Lewes considers purchase of beach lot

Property across from Dairy Queen offered for $2.5 million
June 10, 2022

In an effort to gain more control over development within city limits, Lewes Mayor and City Council is considering the purchase of two parcels totaling 0.6 acres across from the Dairy Queen on Savannah Road.

The owners of that property, 203 E. Savannah Road, were at the Rollins Community Center June 6 to answer questions during a public hearing. 

Rick Quill, Joe Johnson and Karla Johnson purchased the property in January 2017 for $1,255,000. Quill said the ownership group had considered several options in developing the property, including building a restaurant with housing above, but settled on 12 carriage houses. 

The opportunity for the city to purchase the property came about in the fall of 2021, said Councilman Khalil Saliba. Saliba said there are other properties in the area the city could purchase, a sentiment echoed by the public during the hearing, but the property in question has impervious pavement that could be removed to help with stormwater management. 

Quill and the Johnsons are asking for $2.5 million; they had listed the parcels for $2.75 million. Kaplan Appraisals, who Lewes contracted for an appraisal, found the value of the land to be $2,215,000. The appraisal lists the property as being in Zone X on the FEMA Flood Hazard Map, outside the 100-year floodplain, but that is incorrect. According to the Department of Natural Resources and Environmental Control flood map, the property is in Zone AE, within the 100-year floodplain. There are also 217 linear feet of the property along Alaska Avenue, 40 feet of which sits on wetlands. It is believed the appraised value will be minimally affected by the floodplain designation.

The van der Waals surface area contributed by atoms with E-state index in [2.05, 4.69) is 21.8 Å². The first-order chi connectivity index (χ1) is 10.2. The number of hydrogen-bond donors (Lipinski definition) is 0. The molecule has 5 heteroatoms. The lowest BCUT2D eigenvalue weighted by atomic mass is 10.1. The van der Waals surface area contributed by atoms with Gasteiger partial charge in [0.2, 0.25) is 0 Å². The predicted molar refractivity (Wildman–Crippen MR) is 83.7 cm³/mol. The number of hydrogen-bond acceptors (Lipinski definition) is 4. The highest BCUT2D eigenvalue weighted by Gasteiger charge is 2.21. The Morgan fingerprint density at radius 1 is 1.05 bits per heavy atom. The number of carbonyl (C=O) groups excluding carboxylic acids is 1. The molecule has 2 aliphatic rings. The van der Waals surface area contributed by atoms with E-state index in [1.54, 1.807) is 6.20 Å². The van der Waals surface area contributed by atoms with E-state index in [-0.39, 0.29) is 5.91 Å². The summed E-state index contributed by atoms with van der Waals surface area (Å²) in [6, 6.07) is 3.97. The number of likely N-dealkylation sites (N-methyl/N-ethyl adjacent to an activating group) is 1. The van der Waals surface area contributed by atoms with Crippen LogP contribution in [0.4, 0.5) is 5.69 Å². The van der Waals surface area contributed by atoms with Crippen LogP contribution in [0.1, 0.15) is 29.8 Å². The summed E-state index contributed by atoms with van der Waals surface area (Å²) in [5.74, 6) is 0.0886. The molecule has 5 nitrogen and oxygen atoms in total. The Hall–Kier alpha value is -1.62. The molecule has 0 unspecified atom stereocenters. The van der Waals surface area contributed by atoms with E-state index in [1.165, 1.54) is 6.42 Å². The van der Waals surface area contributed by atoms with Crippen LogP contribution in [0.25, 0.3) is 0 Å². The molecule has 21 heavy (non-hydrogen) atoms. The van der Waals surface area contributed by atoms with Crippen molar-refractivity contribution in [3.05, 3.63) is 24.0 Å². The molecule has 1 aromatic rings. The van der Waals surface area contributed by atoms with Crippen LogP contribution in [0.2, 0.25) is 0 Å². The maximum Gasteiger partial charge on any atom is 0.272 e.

If the city moves forward with the purchase, City Manager Ann Marie Townshend said, the deal will be financed through banks. She said Lewes has a bond that would be paid off by 2025.

“Under the terms that we are looking at with the banks that are reviewing this, we would do interest-only payments until the current bond is paid off, and then we would begin making principal and interest [payments],” Townshend said.

Mayor Andrew Williams estimated it would take around 50 years to pay off the property, and how the city develops the property would aid significantly in facilitating those payments.

Many members of the public were in favor of using the 0.6 acres for parking. Joe Johnson said he parks about 75 cars a day at the lot now, and he is hearing people are happy to have parking close to the beach. If they were to develop a parking lot, Townshend said, they would have to comply with regulations that could not accommodate as many spots. 

Williams said if the city chose parking, it would be a ground lot with no paving.

Stormwater management emerged as another theme.

Most in the audience agreed that purchasing the land would be a good decision because the city could control what happens there.

“It sounds like a fantastic idea. You can only purchase a piece of property once. Once it’s developed, that opportunity is gone,” said resident David Schaen.

If the city moves forward with the purchase, council must consider zoning. If officials choose open space, then it is locked into the extremely restrictive zone. Open space was brought up favorably by several members of the public. Those in favor of open space saw an opportunity to manage flood problems, increase the amount of open space in the city and provide a green area for people to enjoy.

According to the real estate agreement, which must be finalized by June 30, mayor and city council has until Monday, June 27, to vote on the purchase. A discussion and possible vote is on the agenda for mayor and city council’s Monday, June 13 meeting. Public comments will be accepted until 4 p.m., Friday, June 10, and can be emailed to Planning and Development Officer Janelle Cornwell at, or by filling out the form available at


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